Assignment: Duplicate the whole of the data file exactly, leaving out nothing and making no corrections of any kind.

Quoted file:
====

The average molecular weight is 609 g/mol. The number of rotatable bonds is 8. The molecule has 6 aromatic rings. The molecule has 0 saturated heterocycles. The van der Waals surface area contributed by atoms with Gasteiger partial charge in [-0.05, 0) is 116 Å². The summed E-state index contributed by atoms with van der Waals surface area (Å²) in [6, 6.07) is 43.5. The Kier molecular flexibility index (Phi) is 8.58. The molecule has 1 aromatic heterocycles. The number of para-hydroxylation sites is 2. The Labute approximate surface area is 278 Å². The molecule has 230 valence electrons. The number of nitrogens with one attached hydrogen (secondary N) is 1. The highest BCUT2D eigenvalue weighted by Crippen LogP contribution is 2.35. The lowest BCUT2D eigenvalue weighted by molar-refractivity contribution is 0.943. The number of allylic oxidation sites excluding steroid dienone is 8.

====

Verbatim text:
The average molecular weight is 609 g/mol. The number of rotatable bonds is 8. The molecule has 6 aromatic rings. The molecule has 0 saturated heterocycles. The van der Waals surface area contributed by atoms with Gasteiger partial charge in [-0.05, 0) is 116 Å². The summed E-state index contributed by atoms with van der Waals surface area (Å²) in [6, 6.07) is 43.5. The Kier molecular flexibility index (Phi) is 8.58. The molecule has 1 aromatic heterocycles. The number of para-hydroxylation sites is 2. The Labute approximate surface area is 278 Å². The molecule has 230 valence electrons. The number of nitrogens with one attached hydrogen (secondary N) is 1. The highest BCUT2D eigenvalue weighted by Crippen LogP contribution is 2.35. The lowest BCUT2D eigenvalue weighted by molar-refractivity contribution is 0.943. The number of allylic oxidation sites excluding steroid dienone is 8.